The blog notes that, as would be expected, the SEC’s AQM builders are keeping their risk determinants “close to the chest.” However, the authors note that SEC Chief Economist Craig Lewis — the principle “builder of RoboCop” — has dropped hints about the types of information most likely to catch the model’s attention. “An accounting policy that could be considered a risk indicator ... would be an accounting policy that results in relatively high book earnings, even though firms simultaneously select alternative tax treatments that minimize taxable income,” Lewis has said, for example. “Another accounting policy risk indicator might be a high proportion of transactions structured as ‘off-balance sheet.’” The authors add that frequent company conflicts with their external auditors, changes in auditors, or filing delays also could be high-risk indicators. Examples of so-called risk inducers — indications of strong incentives for earnings management — could include decreasing market share or declining profit margins.

The authors say the SEC currently is working to develop the AQM’s capability to compare words in the Management Discussion & Analysis (MD&A) sections of registrants’ future annual reports with a list of words and phrasing choices commonly used in the past by fraudulent filers. The SEC’s Lewis recently provided a rationale for this initiative: “So what we’re doing is taking the MD&A section, we’re comparing them to other firms in the same industry group, and we’re finding that in the past, fraudsters have tended to talk a lot about things that really don’t matter much and they under-report all the risks that all the other firms that aren’t having these same issues talk quite a bit about.”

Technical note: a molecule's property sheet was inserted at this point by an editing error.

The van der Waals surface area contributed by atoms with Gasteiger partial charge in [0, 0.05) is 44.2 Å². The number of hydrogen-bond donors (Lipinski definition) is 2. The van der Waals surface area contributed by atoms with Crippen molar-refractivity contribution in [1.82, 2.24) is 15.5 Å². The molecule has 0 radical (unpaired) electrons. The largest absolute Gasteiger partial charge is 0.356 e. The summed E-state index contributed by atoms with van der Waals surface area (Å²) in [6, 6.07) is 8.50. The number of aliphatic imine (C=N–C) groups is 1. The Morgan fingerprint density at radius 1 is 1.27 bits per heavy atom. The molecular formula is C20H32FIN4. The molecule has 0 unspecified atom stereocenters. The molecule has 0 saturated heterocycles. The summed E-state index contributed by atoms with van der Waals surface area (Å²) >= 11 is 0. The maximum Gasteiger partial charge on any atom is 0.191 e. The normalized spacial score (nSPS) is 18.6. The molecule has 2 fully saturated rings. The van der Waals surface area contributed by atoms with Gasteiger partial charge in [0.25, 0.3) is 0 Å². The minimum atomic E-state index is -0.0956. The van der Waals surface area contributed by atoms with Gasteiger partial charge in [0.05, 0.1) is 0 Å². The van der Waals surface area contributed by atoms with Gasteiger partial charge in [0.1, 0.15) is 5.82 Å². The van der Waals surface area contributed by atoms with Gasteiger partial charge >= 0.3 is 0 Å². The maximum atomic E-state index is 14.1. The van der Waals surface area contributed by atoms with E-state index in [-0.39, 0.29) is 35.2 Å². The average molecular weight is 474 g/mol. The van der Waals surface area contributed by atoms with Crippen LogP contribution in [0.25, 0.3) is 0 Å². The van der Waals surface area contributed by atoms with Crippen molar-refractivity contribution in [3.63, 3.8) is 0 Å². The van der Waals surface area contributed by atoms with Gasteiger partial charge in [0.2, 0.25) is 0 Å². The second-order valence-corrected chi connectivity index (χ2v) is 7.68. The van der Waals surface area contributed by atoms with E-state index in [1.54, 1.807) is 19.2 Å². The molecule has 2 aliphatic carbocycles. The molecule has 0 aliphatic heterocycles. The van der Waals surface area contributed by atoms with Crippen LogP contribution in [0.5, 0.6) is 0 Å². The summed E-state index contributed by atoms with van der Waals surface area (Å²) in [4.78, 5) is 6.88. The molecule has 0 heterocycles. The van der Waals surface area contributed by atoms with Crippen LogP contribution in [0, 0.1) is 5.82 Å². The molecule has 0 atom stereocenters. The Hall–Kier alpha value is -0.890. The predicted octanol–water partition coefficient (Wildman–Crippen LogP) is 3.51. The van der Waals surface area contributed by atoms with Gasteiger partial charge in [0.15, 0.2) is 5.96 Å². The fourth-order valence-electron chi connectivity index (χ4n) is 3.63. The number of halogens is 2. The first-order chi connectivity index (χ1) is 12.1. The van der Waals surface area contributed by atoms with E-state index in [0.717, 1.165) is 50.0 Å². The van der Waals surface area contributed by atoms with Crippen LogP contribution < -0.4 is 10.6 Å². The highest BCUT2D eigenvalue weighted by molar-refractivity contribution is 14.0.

The authors counsel registrant companies by saying the best ways to minimize their risk scores are:

  • Checking filings for “sloppy” XBRL and other data, because the AQM is an automated system that looks for oddities but is unable to account for innocent mistakes.
  • Adopting accounting policies similar to those of industry peers and sticking with the same public accounting firm. “The new path to avoiding SEC investigations is blending in with the competition,” the authors assert.
  • Minimizing off-balance sheet transactions. “While there are plenty of legitimate reasons a company may have significant amounts of off-balance sheet transactions, there are not as many legitimate reasons for this figure to be significantly higher than those in an industry peer group,” the authors conjecture.
  • Making conservative decisions about discretionary accruals. “Any filer pushing the bounds of discretionary accruals should thoroughly explain their decisions in the filing, or they should expect to explain it to an SEC exam team shortly thereafter,” the blog says.


The authors note in closing that “perhaps the comparison of the SEC’s AQM program to Robocop is a bit too fanciful, but RoboCop’s mantra that ‘anything you say can and will be used against you’ still might be good cautionary advice for SEC filers.”

To comment on this article, email FSA Times Editor Shannon Steffee.